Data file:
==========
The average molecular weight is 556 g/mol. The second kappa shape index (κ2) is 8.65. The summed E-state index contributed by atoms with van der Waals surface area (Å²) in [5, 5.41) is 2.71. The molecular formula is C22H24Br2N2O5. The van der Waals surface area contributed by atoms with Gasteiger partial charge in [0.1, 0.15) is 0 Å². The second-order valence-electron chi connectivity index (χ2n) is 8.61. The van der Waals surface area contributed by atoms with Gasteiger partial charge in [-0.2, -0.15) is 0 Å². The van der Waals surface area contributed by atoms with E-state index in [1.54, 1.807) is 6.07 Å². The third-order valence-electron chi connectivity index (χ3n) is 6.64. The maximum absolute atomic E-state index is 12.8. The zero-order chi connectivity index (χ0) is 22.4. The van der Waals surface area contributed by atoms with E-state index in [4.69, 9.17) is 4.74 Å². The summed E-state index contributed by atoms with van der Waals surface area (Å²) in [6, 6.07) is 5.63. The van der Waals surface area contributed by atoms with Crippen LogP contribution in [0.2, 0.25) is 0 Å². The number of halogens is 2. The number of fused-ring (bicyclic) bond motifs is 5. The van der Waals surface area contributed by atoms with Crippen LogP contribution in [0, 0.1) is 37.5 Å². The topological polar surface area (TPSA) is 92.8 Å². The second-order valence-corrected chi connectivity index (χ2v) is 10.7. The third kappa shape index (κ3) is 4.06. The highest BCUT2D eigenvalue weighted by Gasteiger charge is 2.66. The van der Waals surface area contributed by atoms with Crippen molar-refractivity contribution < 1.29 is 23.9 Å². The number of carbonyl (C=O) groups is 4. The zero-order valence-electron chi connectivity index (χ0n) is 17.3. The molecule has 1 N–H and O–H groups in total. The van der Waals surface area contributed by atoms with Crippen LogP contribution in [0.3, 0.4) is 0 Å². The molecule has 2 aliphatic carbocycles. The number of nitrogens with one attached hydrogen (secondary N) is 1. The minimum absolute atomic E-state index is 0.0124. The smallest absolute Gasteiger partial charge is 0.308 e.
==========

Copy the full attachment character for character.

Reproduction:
The average molecular weight is 556 g/mol. The second kappa shape index (κ2) is 8.65. The summed E-state index contributed by atoms with van der Waals surface area (Å²) in [5, 5.41) is 2.71. The molecular formula is C22H24Br2N2O5. The van der Waals surface area contributed by atoms with Gasteiger partial charge in [0.1, 0.15) is 0 Å². The second-order valence-electron chi connectivity index (χ2n) is 8.61. The van der Waals surface area contributed by atoms with Gasteiger partial charge in [-0.2, -0.15) is 0 Å². The van der Waals surface area contributed by atoms with E-state index in [1.54, 1.807) is 6.07 Å². The third-order valence-electron chi connectivity index (χ3n) is 6.64. The maximum absolute atomic E-state index is 12.8. The zero-order chi connectivity index (χ0) is 22.4. The van der Waals surface area contributed by atoms with E-state index in [4.69, 9.17) is 4.74 Å². The summed E-state index contributed by atoms with van der Waals surface area (Å²) in [6, 6.07) is 5.63. The van der Waals surface area contributed by atoms with Crippen LogP contribution in [0.2, 0.25) is 0 Å². The number of halogens is 2. The number of fused-ring (bicyclic) bond motifs is 5. The van der Waals surface area contributed by atoms with Crippen LogP contribution in [0, 0.1) is 37.5 Å². The topological polar surface area (TPSA) is 92.8 Å². The second-order valence-corrected chi connectivity index (χ2v) is 10.7. The third kappa shape index (κ3) is 4.06. The highest BCUT2D eigenvalue weighted by Gasteiger charge is 2.66. The van der Waals surface area contributed by atoms with Crippen molar-refractivity contribution < 1.29 is 23.9 Å². The number of carbonyl (C=O) groups is 4. The zero-order valence-electron chi connectivity index (χ0n) is 17.3. The molecule has 1 N–H and O–H groups in total. The van der Waals surface area contributed by atoms with Crippen LogP contribution in [0.3, 0.4) is 0 Å². The molecule has 2 aliphatic carbocycles. The number of nitrogens with one attached hydrogen (secondary N) is 1. The minimum absolute atomic E-state index is 0.0124. The smallest absolute Gasteiger partial charge is 0.308 e.